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Privacy First comments on draft bill Electronic Data Exchange in Healthcare

How do we digitise the exchange of medical data? That question has been around for about 15 years now. For the first time, the minister has made a pragmatic, thoughtful and comprehensive analysis of what is really needed to achieve this.

On the whole, Privacy First considers this bill the best we have ever seen on this file. In the elaboration, we do still see risks. Its success will depend on the perseverance of the Ministry of Health, Welfare and Sport and the extent to which it is able to get parties in the care field to look beyond their own horizons.

The treatment relationship is central

At the behest of the Patients Federation, Minister Schippers decided to end 2015 to 'patient direction' in the medical record.

Privacy First considers 'putting the patient at the centre' a fundamental fallacy. It does too little justice to the added value provided by a healthcare provider and its responsibility in monitoring the quality of care. It is the care process that should be central. Doctor and patient conduct together, in mutual trust, take charge.

To our relief, the Minister is taking a different route with this bill (see draft explanatory memorandum §2.3.4, p.11). The treatment relationship becomes the main basis for data exchange, in line with the healthcare process and the WGBO. This offers huge opportunities for efficient and effective data exchange, with the best possible privacy protection.

Patients are relieved of tracking consents and the importance of copying data to a PBM decreases.

Decentralised data exchange

Privacy First's opposition in recent years has mainly focused on the centralised way in which access to medical data is regulated.

The draft explanatory memorandum states (3.3.2, p.11):

"the standard must not result in the exchange of data being possible only through an electronic exchange system as referred to in the Wabvpz (art 15a, ed.)."

With this law, patients will soon have the choice of a decentralised alternative that makes the exchange of medical data simpler, more efficient, effective, secure and privacy-friendly. Privacy First believes it is crucial that the Minister has taken recent initiatives from market players (such as NUTS and Whitebox) will support an open and free-to-use standard.

Slow standardisation and certification through NEN

The development of a NEN standard is a heavily protocolised process, usually with a lead time of several years. NEN standard-setting procedures are also not characterised by great openness; for example, how does the process of appointing the various committees mentioned in the bill work?

Moreover, NEN standard-setting processes may become part of lobbies. Large institutionalised IT suppliers have more influence on this process and will want to maintain their dominant market position. The question is whether every stakeholder organisation (such as civil rights organisations, universities and smaller IT companies) can adequately contribute to the standard-setting processes.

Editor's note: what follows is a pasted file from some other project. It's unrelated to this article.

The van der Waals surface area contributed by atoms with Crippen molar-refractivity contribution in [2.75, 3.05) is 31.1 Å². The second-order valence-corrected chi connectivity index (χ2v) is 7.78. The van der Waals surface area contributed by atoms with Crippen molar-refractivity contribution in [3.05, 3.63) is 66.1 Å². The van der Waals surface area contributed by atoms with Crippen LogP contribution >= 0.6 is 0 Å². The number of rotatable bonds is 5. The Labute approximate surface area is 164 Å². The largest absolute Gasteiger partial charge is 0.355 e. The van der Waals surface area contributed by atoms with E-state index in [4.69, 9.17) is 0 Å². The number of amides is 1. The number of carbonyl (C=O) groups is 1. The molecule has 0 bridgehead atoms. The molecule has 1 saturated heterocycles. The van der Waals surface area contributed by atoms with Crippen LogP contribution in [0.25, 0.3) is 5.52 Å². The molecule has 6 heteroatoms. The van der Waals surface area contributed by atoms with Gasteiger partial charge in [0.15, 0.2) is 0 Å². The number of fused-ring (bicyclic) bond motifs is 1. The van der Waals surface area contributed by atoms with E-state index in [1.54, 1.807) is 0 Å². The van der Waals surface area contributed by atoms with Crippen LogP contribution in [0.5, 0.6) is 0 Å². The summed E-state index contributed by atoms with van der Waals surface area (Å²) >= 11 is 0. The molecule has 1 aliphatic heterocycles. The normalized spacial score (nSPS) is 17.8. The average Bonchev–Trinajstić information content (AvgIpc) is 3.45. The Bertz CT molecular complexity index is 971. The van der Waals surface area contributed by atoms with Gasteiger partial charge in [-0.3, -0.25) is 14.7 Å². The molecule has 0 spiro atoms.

The ministry will have to ensure that standard-setting is an open and transparent process, involving stakeholders across the playing field in the development of technical standards.

In addition, software is developed 'agile'. Short times between different releases allow developers to adapt to new technological developments. Complex, or too detailed, certification requirements can therefore hamper innovation. This should be clarified in the explanatory memorandum.

The 'emergency situation' is missing from the law

Care is usually provided on the basis of a referral: there is a treatment relationship in accordance with the WGBO. The only exception to this rule is the 'emergency situation'. If a patient ends up in the Emergency Department (ED), there is no treatment relationship and therefore no basis for access to medical data.

The minister left this situation out of the bill. In his letter dated 20 December 2019 becomes clear that he has no alternative to using a centralised system (such as the National Switch Point, LSP), with all its risks. We now see a similar approach with the COVID-19 opt-out (euphemistically called "opt-in" by the ministry), which means that every patient is still included in the LSP by default.

Privacy First finds this situation particularly worrisome, especially as it means for patients that they are still (indirectly) forced to participate in a 'sharing system', as referred to in Art 15a Wabvpz.

An alternative solution using a printed access code is simpler, more secure, cheaper, privacy-friendly and compatible with both decentralised and centralised architecture. Only the patient and the doctor's system know the code, and if lost, a new one can easily be created. Who has access to the emergency record and what it contains can be set in the doctor's system.

At a minimum, this gap in the law should be closed, by explicitly including the 'emergency situation' in the explanatory memorandum (§3.3.2, p.11).

Privacy First's full input on the draft bill is on its website

Update: 22 November 2022

Privacy First delivered today input to VWS committee meeting of the Senate.

Our call to the House: enable decentralised exchange of medical data!

Update: 6 April 2023

Privacy First delivered today input to the debate next Tuesday on the relationship between the WEGIZ and the European Health Data Space (EHDS).